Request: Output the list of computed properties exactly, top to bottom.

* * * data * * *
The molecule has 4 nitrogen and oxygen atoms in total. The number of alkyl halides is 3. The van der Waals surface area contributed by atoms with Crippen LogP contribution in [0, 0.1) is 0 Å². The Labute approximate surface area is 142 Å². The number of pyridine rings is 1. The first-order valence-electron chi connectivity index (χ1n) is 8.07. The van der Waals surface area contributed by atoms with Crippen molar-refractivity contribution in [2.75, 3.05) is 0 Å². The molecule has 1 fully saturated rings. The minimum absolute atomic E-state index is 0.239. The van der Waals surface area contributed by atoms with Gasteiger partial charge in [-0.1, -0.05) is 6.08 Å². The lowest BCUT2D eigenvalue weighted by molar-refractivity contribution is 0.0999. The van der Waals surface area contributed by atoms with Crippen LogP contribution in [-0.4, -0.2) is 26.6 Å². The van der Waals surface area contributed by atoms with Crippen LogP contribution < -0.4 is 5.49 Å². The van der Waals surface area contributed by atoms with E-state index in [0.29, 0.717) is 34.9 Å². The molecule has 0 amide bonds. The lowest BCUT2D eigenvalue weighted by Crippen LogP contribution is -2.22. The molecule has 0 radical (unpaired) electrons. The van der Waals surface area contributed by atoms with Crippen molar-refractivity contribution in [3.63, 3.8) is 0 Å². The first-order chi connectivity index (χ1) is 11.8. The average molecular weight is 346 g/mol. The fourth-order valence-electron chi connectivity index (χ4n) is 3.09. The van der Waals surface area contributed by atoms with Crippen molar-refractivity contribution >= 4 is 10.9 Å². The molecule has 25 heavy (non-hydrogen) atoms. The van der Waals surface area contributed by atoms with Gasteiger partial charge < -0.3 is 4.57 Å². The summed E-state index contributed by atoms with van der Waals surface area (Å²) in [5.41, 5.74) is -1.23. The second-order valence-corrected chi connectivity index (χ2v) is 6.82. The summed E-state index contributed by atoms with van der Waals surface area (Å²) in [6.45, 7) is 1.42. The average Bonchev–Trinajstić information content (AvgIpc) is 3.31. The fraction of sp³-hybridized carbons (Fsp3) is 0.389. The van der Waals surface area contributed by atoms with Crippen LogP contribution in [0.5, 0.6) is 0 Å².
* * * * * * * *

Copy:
The molecule has 4 nitrogen and oxygen atoms in total. The number of alkyl halides is 3. The van der Waals surface area contributed by atoms with Crippen LogP contribution in [0, 0.1) is 0 Å². The Labute approximate surface area is 142 Å². The number of pyridine rings is 1. The first-order valence-electron chi connectivity index (χ1n) is 8.07. The van der Waals surface area contributed by atoms with Crippen molar-refractivity contribution in [2.75, 3.05) is 0 Å². The molecule has 1 fully saturated rings. The minimum absolute atomic E-state index is 0.239. The van der Waals surface area contributed by atoms with Gasteiger partial charge in [-0.1, -0.05) is 6.08 Å². The lowest BCUT2D eigenvalue weighted by molar-refractivity contribution is 0.0999. The van der Waals surface area contributed by atoms with Crippen LogP contribution in [-0.4, -0.2) is 26.6 Å². The van der Waals surface area contributed by atoms with Crippen LogP contribution < -0.4 is 5.49 Å². The van der Waals surface area contributed by atoms with E-state index in [0.29, 0.717) is 34.9 Å². The molecule has 0 amide bonds. The lowest BCUT2D eigenvalue weighted by Crippen LogP contribution is -2.22. The molecule has 0 radical (unpaired) electrons. The van der Waals surface area contributed by atoms with Crippen molar-refractivity contribution in [3.63, 3.8) is 0 Å². The first-order chi connectivity index (χ1) is 11.8. The average molecular weight is 346 g/mol. The fourth-order valence-electron chi connectivity index (χ4n) is 3.09. The van der Waals surface area contributed by atoms with Crippen molar-refractivity contribution >= 4 is 10.9 Å². The molecule has 25 heavy (non-hydrogen) atoms. The van der Waals surface area contributed by atoms with Gasteiger partial charge < -0.3 is 4.57 Å². The summed E-state index contributed by atoms with van der Waals surface area (Å²) in [5.41, 5.74) is -1.23. The second-order valence-corrected chi connectivity index (χ2v) is 6.82. The summed E-state index contributed by atoms with van der Waals surface area (Å²) in [6.45, 7) is 1.42. The average Bonchev–Trinajstić information content (AvgIpc) is 3.31. The fraction of sp³-hybridized carbons (Fsp3) is 0.389. The van der Waals surface area contributed by atoms with Crippen LogP contribution in [0.5, 0.6) is 0 Å².